The Best JavaScript I18n Libraries

When things come down to translating pure JavaScript applications, you first need to find the right tool that suits you best. Let's balance the pros and cons of the most popular JS internationalization libraries.

There is a handful of feasible solutions for translating pure JS apps, and developers – especially newcomers – might be puzzled on what to choose. In this article, we’ll go through four main JavaScript i18n libraries:

  • I18next
  • jQuery.I18n
  • Globalize
  • Polyglot

We’ll start off by taking a look at the largest and most complex library and wrap things up with the simplest one. Along the way, we’ll discuss all the features and advantages of each solution and try to come with some verdict on each tool. In this general overview, we won’t provide any code examples. Instead, we’ll provide lots of useful links for you to explore further technical details and usage examples. So, let’s get started!

🗒 Note » On a more specific note: If you’re going to be working with international phone numbers, make sure you take a look at the libphonenumber library. It’s framework-agnostic!


The very first solution that comes to my mind when talking about localization is I18next. It’s a full-fledged open source internationalization framework suitable for all kinds of JavaScript apps, including the ones written in vanilla JS. This framework is quite mature (emerged in 2011) and has a big community behind it. If you’re looking for a complete solution, this tool is for you. What goodies does it offer?

  • Lots of ready-to-use plugins and utilities. You don’t need to define your own logic of loading translations or formatting them: this functionality is already integrated into the framework; the framework is also very nicely documented.
  • I18next is flexible. You can customize it the way you like, or not bother about additional configurations at all – it’s all up to you.
  • It allows to easily split translations into multiple files and detect user’s language in various environments. Translations can be loaded asynchronously and cached, or placed directly into the code.
  • It supports various formats: Fluent, Polyglot, and ICU. Choose the one that fits you!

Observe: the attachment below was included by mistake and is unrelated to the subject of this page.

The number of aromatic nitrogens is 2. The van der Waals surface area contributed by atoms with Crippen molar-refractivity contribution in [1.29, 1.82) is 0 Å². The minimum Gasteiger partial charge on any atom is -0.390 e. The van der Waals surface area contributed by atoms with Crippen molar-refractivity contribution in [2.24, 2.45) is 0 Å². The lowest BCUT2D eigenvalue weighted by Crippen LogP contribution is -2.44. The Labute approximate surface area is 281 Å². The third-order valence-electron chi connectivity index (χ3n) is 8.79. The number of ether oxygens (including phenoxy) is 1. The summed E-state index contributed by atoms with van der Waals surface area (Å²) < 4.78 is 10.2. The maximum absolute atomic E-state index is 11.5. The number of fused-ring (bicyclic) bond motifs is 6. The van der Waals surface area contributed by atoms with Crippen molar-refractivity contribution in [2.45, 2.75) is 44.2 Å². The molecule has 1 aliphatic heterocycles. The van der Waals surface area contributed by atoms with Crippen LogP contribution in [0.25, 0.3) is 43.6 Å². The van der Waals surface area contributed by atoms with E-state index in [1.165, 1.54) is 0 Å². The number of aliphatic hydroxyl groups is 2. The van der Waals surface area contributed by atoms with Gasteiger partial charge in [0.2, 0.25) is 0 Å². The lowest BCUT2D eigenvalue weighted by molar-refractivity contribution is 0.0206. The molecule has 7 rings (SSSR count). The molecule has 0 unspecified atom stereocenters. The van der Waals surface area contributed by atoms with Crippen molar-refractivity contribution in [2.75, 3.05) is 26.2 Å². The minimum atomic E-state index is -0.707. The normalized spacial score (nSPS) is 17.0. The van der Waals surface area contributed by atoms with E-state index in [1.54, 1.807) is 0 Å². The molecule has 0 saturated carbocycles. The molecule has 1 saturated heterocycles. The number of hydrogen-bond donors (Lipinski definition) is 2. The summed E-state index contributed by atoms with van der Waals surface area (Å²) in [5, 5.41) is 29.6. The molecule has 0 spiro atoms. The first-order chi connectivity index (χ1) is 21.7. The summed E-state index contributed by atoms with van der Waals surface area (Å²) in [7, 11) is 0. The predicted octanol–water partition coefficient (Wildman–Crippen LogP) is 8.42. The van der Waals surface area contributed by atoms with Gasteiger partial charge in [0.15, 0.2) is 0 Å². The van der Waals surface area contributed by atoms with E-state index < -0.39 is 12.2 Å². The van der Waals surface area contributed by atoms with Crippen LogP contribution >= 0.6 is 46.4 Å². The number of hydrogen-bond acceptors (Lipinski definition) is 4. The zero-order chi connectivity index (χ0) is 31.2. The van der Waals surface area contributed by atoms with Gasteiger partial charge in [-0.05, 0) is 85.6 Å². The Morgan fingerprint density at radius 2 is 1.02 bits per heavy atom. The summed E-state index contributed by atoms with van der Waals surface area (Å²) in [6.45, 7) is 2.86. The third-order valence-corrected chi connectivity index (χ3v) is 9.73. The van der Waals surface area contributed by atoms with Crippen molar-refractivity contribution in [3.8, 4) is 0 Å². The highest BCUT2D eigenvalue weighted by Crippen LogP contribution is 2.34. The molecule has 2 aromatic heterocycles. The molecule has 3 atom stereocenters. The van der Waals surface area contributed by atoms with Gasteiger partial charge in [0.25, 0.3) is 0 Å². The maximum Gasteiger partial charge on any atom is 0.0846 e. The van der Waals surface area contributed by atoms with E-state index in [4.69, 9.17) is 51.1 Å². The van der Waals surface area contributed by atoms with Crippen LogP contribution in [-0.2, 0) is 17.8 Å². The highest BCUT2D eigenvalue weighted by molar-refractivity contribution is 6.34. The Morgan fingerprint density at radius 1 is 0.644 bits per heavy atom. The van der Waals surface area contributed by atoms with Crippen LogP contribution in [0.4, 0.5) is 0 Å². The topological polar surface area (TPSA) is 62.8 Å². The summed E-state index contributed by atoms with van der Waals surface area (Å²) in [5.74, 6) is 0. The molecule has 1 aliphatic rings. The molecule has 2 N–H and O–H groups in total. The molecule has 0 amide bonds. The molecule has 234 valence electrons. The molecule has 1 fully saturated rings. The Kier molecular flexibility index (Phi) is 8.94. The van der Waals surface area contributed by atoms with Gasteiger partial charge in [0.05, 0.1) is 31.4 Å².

• I18next plays nicely with all major front-end frameworks, including Angular, React, Vue, and Ember.
  • Of course, I18next has all the general features that any internationalization library should have. It supports various formatting options, allows to work with gender, pluralization, there are language fallbacks available… Anything you could wish for!

Where Can I Learn More about I18next?

Should I Use This JavaScript I18n Library?

Definitely, if you want to get it all. Basically, you won’t need to reinvent the wheel as there are already lots of available plugins solving common tasks. You just need to configure them properly. Also, as already mentioned above, this is a mature solution that has been around for quite some time. It has a great community, which means that I18next’s support won’t be abandoned out of the blue. And this especially important if you are creating an application that is supposed to have a long lifespan. So, I would say I18next is a perfect candidate for medium and large applications that have a lot of internationalization-related stuff. This doesn’t mean small apps can’t also take advantage of I18next. However, for simpler apps that need only a little bit of localization, I18next would definitely be overkill.

I can’t say this tool has some real downsides, but it has its specifics. For one thing, I18next is a relatively big solution that some may call “bloated”. On the other hand, it has much more than basic translation loading and message formatting. Also, one may find it complex to research all the framework’s features and configuration options. But, then again, once you’ve become familiar with the tool, you can achieve impressive results with little effort.